Shamsuddin, now in his mid 30s and serving time, was arrested in the aftermath of the Coimbatore blasts, this time for a crime he had committed. His story was told to me by one of the India’s best and brightest – a man who retired recently from one of the top seats in India’s premier investigative agency and was at the time in charge of the investigations that followed the serial blasts in Coimbatore.

On the 14th of February, 1998, a series of 13 bombs exploded in the prosperous southern Indian city of Coimbatore, killing 46 people and injuring and maiming more than 200 and destroying property worth many crores. A Muslim organisation, Al Umma, was found responsible for the carnage and immediately banned. The Tamil Nadu police apprehended a number of Umma activists and tried to get them to talk. But nothing worked, not even third degree methods. It was at this stage that the investigative officer in our story took over the reins of the investigation. His methods shocked the establishment. He disallowed the use of force and torture during investigations and instead tried to talk to the accused. People like Shamsuddin were spoken to with dignity and respect. He must have touched a chord with them for it was then that they started talking… many like Shamsuddin and even SA Basha, the head of Al Umma, shed unhappy tears and opened their hearts to the officer. They spoke of hurt and anger, of repression and regret and a need to be heard. The officer recounted how Basha had told him, “Had we been heard, our concerns addressed, maybe things wouldn’t have come to such a pass.”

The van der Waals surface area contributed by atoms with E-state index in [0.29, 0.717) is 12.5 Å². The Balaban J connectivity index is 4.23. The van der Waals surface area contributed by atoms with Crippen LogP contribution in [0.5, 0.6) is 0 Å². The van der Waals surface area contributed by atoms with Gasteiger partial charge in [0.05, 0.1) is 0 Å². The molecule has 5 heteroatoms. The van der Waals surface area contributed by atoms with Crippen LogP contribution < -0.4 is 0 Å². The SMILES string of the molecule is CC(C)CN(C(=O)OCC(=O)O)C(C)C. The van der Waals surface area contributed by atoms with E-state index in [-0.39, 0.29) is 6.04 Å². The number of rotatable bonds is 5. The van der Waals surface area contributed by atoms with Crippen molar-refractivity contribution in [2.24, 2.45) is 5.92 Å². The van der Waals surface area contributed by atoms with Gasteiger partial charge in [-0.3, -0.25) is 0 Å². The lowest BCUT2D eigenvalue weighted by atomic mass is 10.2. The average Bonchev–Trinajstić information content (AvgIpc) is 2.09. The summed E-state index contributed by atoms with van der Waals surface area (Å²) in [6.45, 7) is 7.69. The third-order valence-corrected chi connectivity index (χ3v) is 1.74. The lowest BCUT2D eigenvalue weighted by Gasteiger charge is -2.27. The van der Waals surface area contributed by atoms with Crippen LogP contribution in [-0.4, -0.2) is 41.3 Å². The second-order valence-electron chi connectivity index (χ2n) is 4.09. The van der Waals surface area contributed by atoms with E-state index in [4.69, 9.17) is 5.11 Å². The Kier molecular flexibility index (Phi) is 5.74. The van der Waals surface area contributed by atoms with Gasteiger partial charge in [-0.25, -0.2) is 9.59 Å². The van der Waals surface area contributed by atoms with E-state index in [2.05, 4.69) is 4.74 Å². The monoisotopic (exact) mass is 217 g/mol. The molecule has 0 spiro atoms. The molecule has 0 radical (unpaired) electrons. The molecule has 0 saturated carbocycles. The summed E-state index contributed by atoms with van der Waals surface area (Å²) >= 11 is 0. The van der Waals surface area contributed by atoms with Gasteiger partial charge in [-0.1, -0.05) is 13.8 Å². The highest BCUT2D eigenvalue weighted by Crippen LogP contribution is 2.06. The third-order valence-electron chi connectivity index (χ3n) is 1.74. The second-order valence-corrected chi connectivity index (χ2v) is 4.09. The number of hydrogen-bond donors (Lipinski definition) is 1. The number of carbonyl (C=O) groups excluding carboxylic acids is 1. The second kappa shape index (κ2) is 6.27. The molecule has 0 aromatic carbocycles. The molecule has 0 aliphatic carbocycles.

This story however, is not an attempt to vindicate the crimes of Shamsuddin and Basha and others like them who have unleashed lethal violence on unsuspecting innocents to right their own wrongs or even give voice to their own pain through the agonized cries of their victims.

Nay, this tale from Coimbatore is but a mere allegory to that law of history and nature that W.H. Auden once warned us of when he wrote: “I and the public know, what all school children learn/Those to whom evil is done, do evil in return.” And if that be so, then perhaps from Belzebub to Basha, the very nature of evil stems from a sense of alienation and injustice. Until we address the pain and the anguish of those who are hurting, we could kill every Osama and hang every Kasab and yet Evil would remain an undying immortal…